AT THE HOMESTEAD: MY ALTAR

I keep a personal altar in my bedroom at SCH, a place where I pause each morning for reflection and light candles as an act of ritual to help me focus on the various aspects of my spiritual awareness and practice. Ritual is a very powerful thing. And we all perform rituals in our lives, even though we don’t always recognize them as such. As Joseph Campbell wrote in Transformations of Myth Through Time (Harper & Row, NY 1990) “People sometimes ask me, ‘what ritual do we have?’ You’ve got rituals, only you’re not meditating on them. When you eat a meal, that’s a ritual. Just realize what you’re doing.”

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I have several candles of the type found in botanicas and at the grocery store, cylindrical clear class holders with paper images applied to the outside. To avoid overconsumption (many people burn these candles, toss them, then buy replacements), I have burned the original wax down inside each candle and then replaced it with a votive. That way I am only buying more wax and wick, which lowers my waste output and saves me money.

I like these botanica candles because of their paper imagery pasted on them. They aid my focus and center my thought as I begin my day in prayer and contemplation. As I light each one, I reflect on its theme or message.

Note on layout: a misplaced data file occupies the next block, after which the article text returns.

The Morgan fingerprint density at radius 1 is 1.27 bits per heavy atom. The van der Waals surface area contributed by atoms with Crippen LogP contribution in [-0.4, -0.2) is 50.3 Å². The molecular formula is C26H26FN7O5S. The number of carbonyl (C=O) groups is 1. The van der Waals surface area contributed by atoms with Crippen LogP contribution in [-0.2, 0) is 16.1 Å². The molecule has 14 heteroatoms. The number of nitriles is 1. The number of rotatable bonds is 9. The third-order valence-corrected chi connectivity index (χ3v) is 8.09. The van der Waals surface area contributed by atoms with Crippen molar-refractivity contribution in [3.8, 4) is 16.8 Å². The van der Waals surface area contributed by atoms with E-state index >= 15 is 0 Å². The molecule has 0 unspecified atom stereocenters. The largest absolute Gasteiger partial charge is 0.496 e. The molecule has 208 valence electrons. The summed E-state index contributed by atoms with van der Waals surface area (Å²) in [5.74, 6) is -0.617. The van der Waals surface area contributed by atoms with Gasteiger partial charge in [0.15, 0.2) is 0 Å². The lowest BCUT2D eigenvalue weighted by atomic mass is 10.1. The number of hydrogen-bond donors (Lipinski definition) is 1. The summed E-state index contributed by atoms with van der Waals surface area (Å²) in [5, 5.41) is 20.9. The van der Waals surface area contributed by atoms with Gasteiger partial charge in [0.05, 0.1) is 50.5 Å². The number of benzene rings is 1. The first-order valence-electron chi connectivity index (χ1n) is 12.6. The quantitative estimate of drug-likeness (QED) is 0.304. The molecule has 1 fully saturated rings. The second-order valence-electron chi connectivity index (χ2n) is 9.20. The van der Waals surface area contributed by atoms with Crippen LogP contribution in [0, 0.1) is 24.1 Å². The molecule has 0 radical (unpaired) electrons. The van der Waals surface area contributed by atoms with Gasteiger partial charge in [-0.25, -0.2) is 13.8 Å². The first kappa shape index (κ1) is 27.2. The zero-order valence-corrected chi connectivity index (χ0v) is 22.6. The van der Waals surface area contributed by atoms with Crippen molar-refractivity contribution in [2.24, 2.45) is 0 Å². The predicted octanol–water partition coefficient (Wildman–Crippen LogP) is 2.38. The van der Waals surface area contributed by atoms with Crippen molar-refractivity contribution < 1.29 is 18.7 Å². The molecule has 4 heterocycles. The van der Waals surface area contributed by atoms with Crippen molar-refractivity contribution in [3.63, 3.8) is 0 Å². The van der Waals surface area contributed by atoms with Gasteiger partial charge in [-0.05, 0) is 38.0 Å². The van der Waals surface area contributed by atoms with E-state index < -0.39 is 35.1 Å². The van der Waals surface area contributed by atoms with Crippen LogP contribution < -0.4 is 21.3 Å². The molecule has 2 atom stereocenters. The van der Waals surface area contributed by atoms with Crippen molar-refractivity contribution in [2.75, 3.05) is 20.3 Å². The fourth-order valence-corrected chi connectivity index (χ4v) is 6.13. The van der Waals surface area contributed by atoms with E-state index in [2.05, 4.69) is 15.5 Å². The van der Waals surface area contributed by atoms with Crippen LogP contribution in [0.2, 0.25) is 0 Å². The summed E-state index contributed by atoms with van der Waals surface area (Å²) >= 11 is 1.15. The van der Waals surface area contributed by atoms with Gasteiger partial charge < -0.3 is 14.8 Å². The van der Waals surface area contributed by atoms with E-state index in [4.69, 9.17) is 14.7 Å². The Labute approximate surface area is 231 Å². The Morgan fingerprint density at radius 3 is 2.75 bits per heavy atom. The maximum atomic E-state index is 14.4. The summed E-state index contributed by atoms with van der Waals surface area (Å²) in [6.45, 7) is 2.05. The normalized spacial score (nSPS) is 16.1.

There’s the “Holy Spirit,” and the “Guardian Angel.” This one is especially important for me because I believe my maternal grandmother, who passed in 2009, watches over me and protects me. I’ve felt her spirit particularly close to me through the struggles of this past year. Another candle, the “Sacred Heart of Jesus,” keeps me in touch with the central figure in my faith tradition, and the values that he embodies. There is the “Virgin of Guadalupe” to remind me of the feminine in God, of the “mothering” as well as “fathering” aspects of the God of my own understanding. I also use the “Virgin” candle to remind me that we each have a part to play (Mary was a human being who played her part in bringing God into the world in the person of Jesus Christ – and when I live according to the values of my faith tradition I can also bring God into the world each day in a similar kind of way). The Virgin reminds me of the great country and people to the south, and of the ways in which growing up and living in Southern California is an experience as rich with Mexican traditions as the prevailing American ones. She reminds me of the possibility of miracles, and of the ways in which the Divine reveals itself to the common man as Mary revealed herself to Juan Diego in 1531 (my favorite telling of the story is found in the children’s book THE LADY OF GUADALUPE by Tomie de Paola ).